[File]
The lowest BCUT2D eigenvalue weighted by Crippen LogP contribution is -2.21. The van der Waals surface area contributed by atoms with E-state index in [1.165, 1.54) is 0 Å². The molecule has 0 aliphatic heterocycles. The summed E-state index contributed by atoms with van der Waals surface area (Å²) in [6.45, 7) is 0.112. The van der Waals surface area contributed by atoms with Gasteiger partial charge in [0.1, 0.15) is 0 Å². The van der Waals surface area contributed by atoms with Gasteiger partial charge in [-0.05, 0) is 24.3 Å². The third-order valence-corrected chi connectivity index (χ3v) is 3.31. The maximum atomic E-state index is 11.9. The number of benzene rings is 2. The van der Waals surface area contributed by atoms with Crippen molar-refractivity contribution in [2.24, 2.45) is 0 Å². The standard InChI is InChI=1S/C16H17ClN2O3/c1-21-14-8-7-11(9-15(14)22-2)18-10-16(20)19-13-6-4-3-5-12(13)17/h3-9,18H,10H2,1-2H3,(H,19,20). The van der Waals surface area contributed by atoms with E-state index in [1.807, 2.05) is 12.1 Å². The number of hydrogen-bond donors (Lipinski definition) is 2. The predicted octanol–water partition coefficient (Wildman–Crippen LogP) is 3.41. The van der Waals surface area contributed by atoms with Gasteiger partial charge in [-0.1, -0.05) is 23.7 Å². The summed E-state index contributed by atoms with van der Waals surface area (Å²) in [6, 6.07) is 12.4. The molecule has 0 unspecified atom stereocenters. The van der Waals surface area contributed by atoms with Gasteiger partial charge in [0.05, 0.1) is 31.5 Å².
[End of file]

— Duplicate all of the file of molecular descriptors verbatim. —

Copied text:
The lowest BCUT2D eigenvalue weighted by Crippen LogP contribution is -2.21. The van der Waals surface area contributed by atoms with E-state index in [1.165, 1.54) is 0 Å². The molecule has 0 aliphatic heterocycles. The summed E-state index contributed by atoms with van der Waals surface area (Å²) in [6.45, 7) is 0.112. The van der Waals surface area contributed by atoms with Gasteiger partial charge in [0.1, 0.15) is 0 Å². The van der Waals surface area contributed by atoms with Gasteiger partial charge in [-0.05, 0) is 24.3 Å². The third-order valence-corrected chi connectivity index (χ3v) is 3.31. The maximum atomic E-state index is 11.9. The number of benzene rings is 2. The van der Waals surface area contributed by atoms with Crippen molar-refractivity contribution in [2.24, 2.45) is 0 Å². The standard InChI is InChI=1S/C16H17ClN2O3/c1-21-14-8-7-11(9-15(14)22-2)18-10-16(20)19-13-6-4-3-5-12(13)17/h3-9,18H,10H2,1-2H3,(H,19,20). The van der Waals surface area contributed by atoms with E-state index in [1.807, 2.05) is 12.1 Å². The number of hydrogen-bond donors (Lipinski definition) is 2. The predicted octanol–water partition coefficient (Wildman–Crippen LogP) is 3.41. The van der Waals surface area contributed by atoms with Gasteiger partial charge in [-0.1, -0.05) is 23.7 Å². The summed E-state index contributed by atoms with van der Waals surface area (Å²) in [6, 6.07) is 12.4. The molecule has 0 unspecified atom stereocenters. The van der Waals surface area contributed by atoms with Gasteiger partial charge in [0.05, 0.1) is 31.5 Å².